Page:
Rebecca Moses, the designer behind the Zazzle store EclecticCycle, chats with us about growing up in the South, her vintage-inspired designs, and her most popular products.
Zazzle: Tell us about yourself! Where are you from?
Rebecca: I’m from North Carolina, so the northern end of the South. I’ve had a pretty normal life: I went to a local college here in North Carolina, got married and had a kid. The fun things about me are that I collect unicorns, and I love chinchillas.
Zazzle: What is your background in art and design?
Rebecca: Being from the South, I grew up on a dirt road where there wasn’t really anything to do. I just started drawing as a kid, because there was honestly nothing else to do! I carried that love all through school and college and into my adult life.
Zazzle: Where do you find your inspiration?
Rebecca: I am inspired by vintage and antique art. For example, I really enjoy detailed antique prints, especially vintage Japanese prints and South American and African tribal designs.
Zazzle: What is your favorite Zazzle product to design? What design in your store seems to be a best-seller?
Rebecca: I personally love the posters and prints. You can make them in such large sizes, and I think that’s really fun. The octopus designs in my store are very steady sellers. People seem to love octopus art! I’ve had sales from all over: the United States, Germany, Australia. If there’s one thing that sells pretty steadily all over the world it’s the octopus posters.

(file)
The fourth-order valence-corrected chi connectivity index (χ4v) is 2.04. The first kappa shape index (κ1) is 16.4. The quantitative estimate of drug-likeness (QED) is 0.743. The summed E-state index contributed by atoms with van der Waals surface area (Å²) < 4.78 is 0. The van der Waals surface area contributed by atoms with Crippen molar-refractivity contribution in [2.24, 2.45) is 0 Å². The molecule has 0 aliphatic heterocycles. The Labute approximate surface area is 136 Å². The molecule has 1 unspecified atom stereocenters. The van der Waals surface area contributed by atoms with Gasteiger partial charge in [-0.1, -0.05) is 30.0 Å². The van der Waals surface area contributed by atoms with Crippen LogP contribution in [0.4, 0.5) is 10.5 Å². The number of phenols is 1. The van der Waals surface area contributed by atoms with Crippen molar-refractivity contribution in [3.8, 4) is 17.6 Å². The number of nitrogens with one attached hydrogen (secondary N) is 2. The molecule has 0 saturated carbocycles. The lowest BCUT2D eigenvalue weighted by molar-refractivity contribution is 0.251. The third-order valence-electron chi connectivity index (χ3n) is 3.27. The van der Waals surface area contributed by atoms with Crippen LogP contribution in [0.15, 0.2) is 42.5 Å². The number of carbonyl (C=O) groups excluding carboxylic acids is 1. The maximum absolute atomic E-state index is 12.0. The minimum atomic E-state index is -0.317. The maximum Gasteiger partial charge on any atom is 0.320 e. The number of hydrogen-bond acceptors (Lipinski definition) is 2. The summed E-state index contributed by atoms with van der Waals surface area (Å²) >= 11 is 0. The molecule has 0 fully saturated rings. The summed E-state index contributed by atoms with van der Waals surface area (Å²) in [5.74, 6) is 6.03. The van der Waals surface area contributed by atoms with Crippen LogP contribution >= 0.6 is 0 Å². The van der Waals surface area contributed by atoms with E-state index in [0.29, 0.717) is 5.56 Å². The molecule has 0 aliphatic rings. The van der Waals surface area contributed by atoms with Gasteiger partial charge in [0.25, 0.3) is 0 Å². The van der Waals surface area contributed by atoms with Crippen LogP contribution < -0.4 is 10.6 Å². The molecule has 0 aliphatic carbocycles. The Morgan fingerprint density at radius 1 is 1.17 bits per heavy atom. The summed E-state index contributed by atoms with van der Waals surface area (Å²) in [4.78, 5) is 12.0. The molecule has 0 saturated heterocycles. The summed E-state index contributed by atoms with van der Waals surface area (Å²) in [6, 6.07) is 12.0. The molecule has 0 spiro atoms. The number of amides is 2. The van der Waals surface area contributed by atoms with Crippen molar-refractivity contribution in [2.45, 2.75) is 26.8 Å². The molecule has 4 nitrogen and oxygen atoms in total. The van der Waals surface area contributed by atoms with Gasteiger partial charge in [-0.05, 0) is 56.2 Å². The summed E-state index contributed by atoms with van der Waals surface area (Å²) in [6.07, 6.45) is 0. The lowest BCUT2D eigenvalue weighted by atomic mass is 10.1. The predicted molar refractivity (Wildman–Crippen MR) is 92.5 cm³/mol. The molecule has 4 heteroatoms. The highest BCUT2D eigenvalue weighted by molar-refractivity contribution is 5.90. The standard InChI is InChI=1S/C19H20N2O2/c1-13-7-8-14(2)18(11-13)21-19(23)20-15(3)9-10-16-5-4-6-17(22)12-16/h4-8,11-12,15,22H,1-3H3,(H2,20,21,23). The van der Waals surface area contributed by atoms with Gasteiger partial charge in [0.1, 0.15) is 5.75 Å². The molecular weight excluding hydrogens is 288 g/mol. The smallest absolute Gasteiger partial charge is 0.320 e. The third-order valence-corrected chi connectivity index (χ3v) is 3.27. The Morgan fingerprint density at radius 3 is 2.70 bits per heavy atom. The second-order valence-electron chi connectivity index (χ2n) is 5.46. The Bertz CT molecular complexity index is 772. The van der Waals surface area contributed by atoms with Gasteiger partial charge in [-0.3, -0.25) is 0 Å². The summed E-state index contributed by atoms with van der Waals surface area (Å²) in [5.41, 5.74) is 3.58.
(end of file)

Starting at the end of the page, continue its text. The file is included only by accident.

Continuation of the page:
Zazzle: How did you hear about Zazzle?
Rebecca: Word of mouth. A few years ago, I was at a friend’s house and saw an awesome, giant fairy poster and had to ask her where she got it. She told me it was from Zazzle, so I looked you up and it all started there.
I really enjoy working with Zazzle, all of the products I’ve bought have been great. I think it’s wonderful that there is an avenue for freelance artists to get their work out there, and be able to learn how to market it themselves. That’s the really great and fun thing about print on demand. It’s really changing a lot for freelance artists.
Zazzle: Do you have any advice for other Zazzle designers that are just starting out?
Rebecca: I would say, in general, just take it one step at a time. People tend to get overwhelmed very easily by all of the different aspects of creating a store and marketing their products. You can only do all of that one step at a time.